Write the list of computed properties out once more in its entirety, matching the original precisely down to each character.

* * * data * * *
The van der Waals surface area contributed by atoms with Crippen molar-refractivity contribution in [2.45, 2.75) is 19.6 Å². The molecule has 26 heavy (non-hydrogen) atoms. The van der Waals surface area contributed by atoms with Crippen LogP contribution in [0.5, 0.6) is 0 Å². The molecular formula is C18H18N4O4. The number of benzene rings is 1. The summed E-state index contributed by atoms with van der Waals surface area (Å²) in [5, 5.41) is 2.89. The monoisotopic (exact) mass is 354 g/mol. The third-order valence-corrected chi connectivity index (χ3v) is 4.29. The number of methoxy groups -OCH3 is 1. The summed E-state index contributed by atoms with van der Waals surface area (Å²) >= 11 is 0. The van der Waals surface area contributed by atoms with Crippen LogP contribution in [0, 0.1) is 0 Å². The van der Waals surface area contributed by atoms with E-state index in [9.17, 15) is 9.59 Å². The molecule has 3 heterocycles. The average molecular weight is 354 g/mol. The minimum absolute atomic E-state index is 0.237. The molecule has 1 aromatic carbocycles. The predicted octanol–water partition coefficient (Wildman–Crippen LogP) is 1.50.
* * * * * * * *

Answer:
The van der Waals surface area contributed by atoms with Crippen molar-refractivity contribution in [2.45, 2.75) is 19.6 Å². The molecule has 26 heavy (non-hydrogen) atoms. The van der Waals surface area contributed by atoms with Crippen LogP contribution in [0.5, 0.6) is 0 Å². The molecular formula is C18H18N4O4. The number of benzene rings is 1. The summed E-state index contributed by atoms with van der Waals surface area (Å²) in [5, 5.41) is 2.89. The monoisotopic (exact) mass is 354 g/mol. The third-order valence-corrected chi connectivity index (χ3v) is 4.29. The number of methoxy groups -OCH3 is 1. The summed E-state index contributed by atoms with van der Waals surface area (Å²) >= 11 is 0. The van der Waals surface area contributed by atoms with Crippen LogP contribution in [0, 0.1) is 0 Å². The van der Waals surface area contributed by atoms with E-state index in [9.17, 15) is 9.59 Å². The molecule has 3 heterocycles. The average molecular weight is 354 g/mol. The minimum absolute atomic E-state index is 0.237. The molecule has 1 aromatic carbocycles. The predicted octanol–water partition coefficient (Wildman–Crippen LogP) is 1.50.